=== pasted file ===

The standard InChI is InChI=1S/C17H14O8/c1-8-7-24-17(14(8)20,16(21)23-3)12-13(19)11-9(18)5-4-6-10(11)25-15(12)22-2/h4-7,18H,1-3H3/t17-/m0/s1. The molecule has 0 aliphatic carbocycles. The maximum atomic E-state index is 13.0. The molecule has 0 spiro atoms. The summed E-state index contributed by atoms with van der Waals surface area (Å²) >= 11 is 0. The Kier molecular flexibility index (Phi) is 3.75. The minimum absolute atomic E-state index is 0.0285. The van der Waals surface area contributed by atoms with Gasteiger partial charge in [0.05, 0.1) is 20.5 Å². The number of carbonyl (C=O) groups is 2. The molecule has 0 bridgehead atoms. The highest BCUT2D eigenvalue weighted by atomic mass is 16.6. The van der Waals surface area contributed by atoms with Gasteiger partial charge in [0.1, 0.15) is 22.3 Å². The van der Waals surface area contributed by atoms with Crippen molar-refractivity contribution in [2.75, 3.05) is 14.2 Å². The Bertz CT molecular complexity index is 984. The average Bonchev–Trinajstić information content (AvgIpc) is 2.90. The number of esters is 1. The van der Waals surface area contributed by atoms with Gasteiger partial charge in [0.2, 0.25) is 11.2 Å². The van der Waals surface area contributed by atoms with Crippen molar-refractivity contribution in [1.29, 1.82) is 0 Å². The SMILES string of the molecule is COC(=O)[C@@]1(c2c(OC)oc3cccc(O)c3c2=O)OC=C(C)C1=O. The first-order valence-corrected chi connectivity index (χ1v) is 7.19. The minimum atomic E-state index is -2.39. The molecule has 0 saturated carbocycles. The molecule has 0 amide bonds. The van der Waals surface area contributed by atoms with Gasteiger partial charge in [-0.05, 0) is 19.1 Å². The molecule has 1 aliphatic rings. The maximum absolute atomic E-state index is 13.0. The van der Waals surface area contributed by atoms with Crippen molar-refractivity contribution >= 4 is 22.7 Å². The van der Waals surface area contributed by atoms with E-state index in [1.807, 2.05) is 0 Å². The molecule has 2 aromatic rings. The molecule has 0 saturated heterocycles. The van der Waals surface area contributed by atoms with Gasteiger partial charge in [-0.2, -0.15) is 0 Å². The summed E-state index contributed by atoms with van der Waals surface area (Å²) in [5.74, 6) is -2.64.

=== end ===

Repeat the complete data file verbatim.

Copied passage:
The standard InChI is InChI=1S/C17H14O8/c1-8-7-24-17(14(8)20,16(21)23-3)12-13(19)11-9(18)5-4-6-10(11)25-15(12)22-2/h4-7,18H,1-3H3/t17-/m0/s1. The molecule has 0 aliphatic carbocycles. The maximum atomic E-state index is 13.0. The molecule has 0 spiro atoms. The summed E-state index contributed by atoms with van der Waals surface area (Å²) >= 11 is 0. The Kier molecular flexibility index (Phi) is 3.75. The minimum absolute atomic E-state index is 0.0285. The van der Waals surface area contributed by atoms with Gasteiger partial charge in [0.05, 0.1) is 20.5 Å². The number of carbonyl (C=O) groups is 2. The molecule has 0 bridgehead atoms. The highest BCUT2D eigenvalue weighted by atomic mass is 16.6. The van der Waals surface area contributed by atoms with Gasteiger partial charge in [0.1, 0.15) is 22.3 Å². The van der Waals surface area contributed by atoms with Crippen molar-refractivity contribution in [2.75, 3.05) is 14.2 Å². The Bertz CT molecular complexity index is 984. The average Bonchev–Trinajstić information content (AvgIpc) is 2.90. The number of esters is 1. The van der Waals surface area contributed by atoms with Gasteiger partial charge in [0.2, 0.25) is 11.2 Å². The van der Waals surface area contributed by atoms with Crippen molar-refractivity contribution in [1.29, 1.82) is 0 Å². The SMILES string of the molecule is COC(=O)[C@@]1(c2c(OC)oc3cccc(O)c3c2=O)OC=C(C)C1=O. The first-order valence-corrected chi connectivity index (χ1v) is 7.19. The minimum atomic E-state index is -2.39. The molecule has 0 saturated carbocycles. The molecule has 0 amide bonds. The van der Waals surface area contributed by atoms with Gasteiger partial charge in [-0.05, 0) is 19.1 Å². The molecule has 1 aliphatic rings. The maximum absolute atomic E-state index is 13.0. The van der Waals surface area contributed by atoms with Crippen molar-refractivity contribution >= 4 is 22.7 Å². The van der Waals surface area contributed by atoms with E-state index in [1.807, 2.05) is 0 Å². The molecule has 2 aromatic rings. The molecule has 0 saturated heterocycles. The van der Waals surface area contributed by atoms with Gasteiger partial charge in [-0.2, -0.15) is 0 Å². The summed E-state index contributed by atoms with van der Waals surface area (Å²) in [5.74, 6) is -2.64.